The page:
The Conspiracy Argument as Rhetorical Genre
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Conspiracy allegations are omnipresent in American history. This dissertation is a study of the generic aspects of the conspiratorial argument. The inquiry operates from two basic premises: (1) conspiracy discourse is an identifiable rhetorical genre, and; (2) an analysis of this genre will provide insight into the ways in which discourse operates to resolve the rhetorical problem posed by evil. Chapter I opens with a brief outline of the study and presents a justification for such an approach to conspiracy. Moreover, the concept of rhetorical "genre" to be used in the study is defined, after Campbell and Jamieson, as being composed of substantive, stylistic, and situational forms bound together by an "internal dynamic."Chapter II argues that the rhetorical problem posed by evil is the "dynamic" that motivates and sustains the genre, that is: each form making up the genus functions to resolve (or "make sense" out of) this problem by explaining the cause of evil (the Plot) and thereby shifting blame and guilt away from the community. Chapter III is a review of the primary and secondary literature on conspiracy. Secondary sources examined are from rhetorical, socio-political, and psychological research. This survey culminates in the formulation of tentative hypotheses designed to "map" the basic features of the genus.Chapter IV tests the hypotheses against a sample of discourse drawn from the Red Scare era (A. Mitchell Palmer's 1920 article, "The Case Against the 'Reds'"). Chapter V tests the hypotheses against an exemplar drawn from the conspiracy interpretations of the John F. Kennedy assassination (Mark Lane's 1966 bestseller. Rush to Judgment). The prepositional and strategic forms of the exemplars are reconstructed in detail and the information obtained is used to assess the validity of the definitional hypotheses.Chapter VI presents the study's conclusions. Although certain modifications were necessary, the generic "map" of conspiracy argument remained centered on three basic forms: a deductive/causal propositional substance, a dramatic/massively documented style, and a situation of perceived social stress. Finally, the study closes with suggestions for further research on the ethos of the conspiracy advocate and the question of sub-categories (e.g., extremist vs. mainstream) within the conspiracy genre.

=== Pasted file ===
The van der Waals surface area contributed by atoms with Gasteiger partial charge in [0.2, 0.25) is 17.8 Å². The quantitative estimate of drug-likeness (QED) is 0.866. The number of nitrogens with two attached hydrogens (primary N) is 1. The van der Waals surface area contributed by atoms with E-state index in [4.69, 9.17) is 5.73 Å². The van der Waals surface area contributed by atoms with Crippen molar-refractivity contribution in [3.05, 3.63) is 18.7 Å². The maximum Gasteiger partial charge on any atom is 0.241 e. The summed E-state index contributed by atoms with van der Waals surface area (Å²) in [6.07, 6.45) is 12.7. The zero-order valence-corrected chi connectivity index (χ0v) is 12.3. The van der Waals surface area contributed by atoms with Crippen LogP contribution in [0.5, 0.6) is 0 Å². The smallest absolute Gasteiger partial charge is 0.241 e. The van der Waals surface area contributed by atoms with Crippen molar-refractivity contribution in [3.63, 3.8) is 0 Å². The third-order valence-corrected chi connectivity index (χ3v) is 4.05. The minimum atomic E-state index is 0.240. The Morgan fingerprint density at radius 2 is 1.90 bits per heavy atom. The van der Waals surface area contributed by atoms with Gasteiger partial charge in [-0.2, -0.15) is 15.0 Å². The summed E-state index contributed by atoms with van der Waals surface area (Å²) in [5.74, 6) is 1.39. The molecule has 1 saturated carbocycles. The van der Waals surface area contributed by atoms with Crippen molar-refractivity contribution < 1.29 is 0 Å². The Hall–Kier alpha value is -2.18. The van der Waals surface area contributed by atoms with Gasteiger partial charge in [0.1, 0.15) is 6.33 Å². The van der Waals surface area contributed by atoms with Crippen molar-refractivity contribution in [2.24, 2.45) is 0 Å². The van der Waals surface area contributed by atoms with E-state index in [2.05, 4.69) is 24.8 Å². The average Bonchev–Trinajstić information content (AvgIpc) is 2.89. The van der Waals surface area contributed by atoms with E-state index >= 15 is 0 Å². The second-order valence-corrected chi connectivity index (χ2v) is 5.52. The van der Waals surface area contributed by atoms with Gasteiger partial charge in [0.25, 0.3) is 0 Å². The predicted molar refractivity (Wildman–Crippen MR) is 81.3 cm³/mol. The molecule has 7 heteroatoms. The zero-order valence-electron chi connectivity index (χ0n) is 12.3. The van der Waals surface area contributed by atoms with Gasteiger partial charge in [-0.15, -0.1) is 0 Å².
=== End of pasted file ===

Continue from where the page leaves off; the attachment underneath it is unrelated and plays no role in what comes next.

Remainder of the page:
A dissertation submitted to the graduate school in partial fulfillment of the requirements for the degree, Doctor of Philosophy.Original item retained by donor.
Introduction: The generic study of conspiracy argument
Rhetoric, community, and evil
Mapping the conspiracy genre
The conspiracy argument and the red scare
The conspiracy argument and the John F. Kennedy assassination
The conspiracy argument: Answers and further questions.
x, 320 pages
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